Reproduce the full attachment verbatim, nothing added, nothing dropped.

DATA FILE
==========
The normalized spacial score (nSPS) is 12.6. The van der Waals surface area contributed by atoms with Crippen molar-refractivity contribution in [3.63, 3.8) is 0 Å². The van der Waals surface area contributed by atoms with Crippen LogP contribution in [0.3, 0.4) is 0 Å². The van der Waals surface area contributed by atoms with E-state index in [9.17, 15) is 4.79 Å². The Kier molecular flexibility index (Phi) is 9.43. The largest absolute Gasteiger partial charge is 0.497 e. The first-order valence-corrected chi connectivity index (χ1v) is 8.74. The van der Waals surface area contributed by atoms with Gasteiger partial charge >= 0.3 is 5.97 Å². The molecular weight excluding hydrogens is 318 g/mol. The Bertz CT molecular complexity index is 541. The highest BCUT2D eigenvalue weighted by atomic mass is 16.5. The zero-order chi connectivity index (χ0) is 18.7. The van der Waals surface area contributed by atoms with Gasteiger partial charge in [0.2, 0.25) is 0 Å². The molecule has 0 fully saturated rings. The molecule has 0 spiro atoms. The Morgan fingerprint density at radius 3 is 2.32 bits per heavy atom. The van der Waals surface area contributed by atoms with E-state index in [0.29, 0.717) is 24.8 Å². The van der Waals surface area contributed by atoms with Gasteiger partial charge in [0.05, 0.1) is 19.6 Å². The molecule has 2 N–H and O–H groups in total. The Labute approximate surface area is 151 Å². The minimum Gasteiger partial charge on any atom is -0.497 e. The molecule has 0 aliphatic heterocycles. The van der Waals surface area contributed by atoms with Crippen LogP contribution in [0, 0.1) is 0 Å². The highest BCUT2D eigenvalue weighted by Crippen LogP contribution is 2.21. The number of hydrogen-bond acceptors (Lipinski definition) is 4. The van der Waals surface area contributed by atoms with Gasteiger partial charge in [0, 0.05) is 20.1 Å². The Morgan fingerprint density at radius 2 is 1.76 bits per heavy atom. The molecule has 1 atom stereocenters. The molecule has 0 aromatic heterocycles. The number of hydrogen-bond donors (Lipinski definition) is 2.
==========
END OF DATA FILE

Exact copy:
The normalized spacial score (nSPS) is 12.6. The van der Waals surface area contributed by atoms with Crippen molar-refractivity contribution in [3.63, 3.8) is 0 Å². The van der Waals surface area contributed by atoms with Crippen LogP contribution in [0.3, 0.4) is 0 Å². The van der Waals surface area contributed by atoms with E-state index in [9.17, 15) is 4.79 Å². The Kier molecular flexibility index (Phi) is 9.43. The largest absolute Gasteiger partial charge is 0.497 e. The first-order valence-corrected chi connectivity index (χ1v) is 8.74. The van der Waals surface area contributed by atoms with Gasteiger partial charge >= 0.3 is 5.97 Å². The molecular weight excluding hydrogens is 318 g/mol. The Bertz CT molecular complexity index is 541. The highest BCUT2D eigenvalue weighted by atomic mass is 16.5. The zero-order chi connectivity index (χ0) is 18.7. The van der Waals surface area contributed by atoms with Gasteiger partial charge in [0.2, 0.25) is 0 Å². The molecule has 0 fully saturated rings. The molecule has 0 spiro atoms. The Morgan fingerprint density at radius 3 is 2.32 bits per heavy atom. The van der Waals surface area contributed by atoms with E-state index in [0.29, 0.717) is 24.8 Å². The van der Waals surface area contributed by atoms with Gasteiger partial charge in [0.05, 0.1) is 19.6 Å². The molecule has 2 N–H and O–H groups in total. The Labute approximate surface area is 151 Å². The minimum Gasteiger partial charge on any atom is -0.497 e. The molecule has 0 aliphatic heterocycles. The van der Waals surface area contributed by atoms with Crippen LogP contribution in [0, 0.1) is 0 Å². The highest BCUT2D eigenvalue weighted by Crippen LogP contribution is 2.21. The number of hydrogen-bond acceptors (Lipinski definition) is 4. The van der Waals surface area contributed by atoms with Gasteiger partial charge in [0, 0.05) is 20.1 Å². The Morgan fingerprint density at radius 2 is 1.76 bits per heavy atom. The molecule has 1 atom stereocenters. The molecule has 0 aromatic heterocycles. The number of hydrogen-bond donors (Lipinski definition) is 2.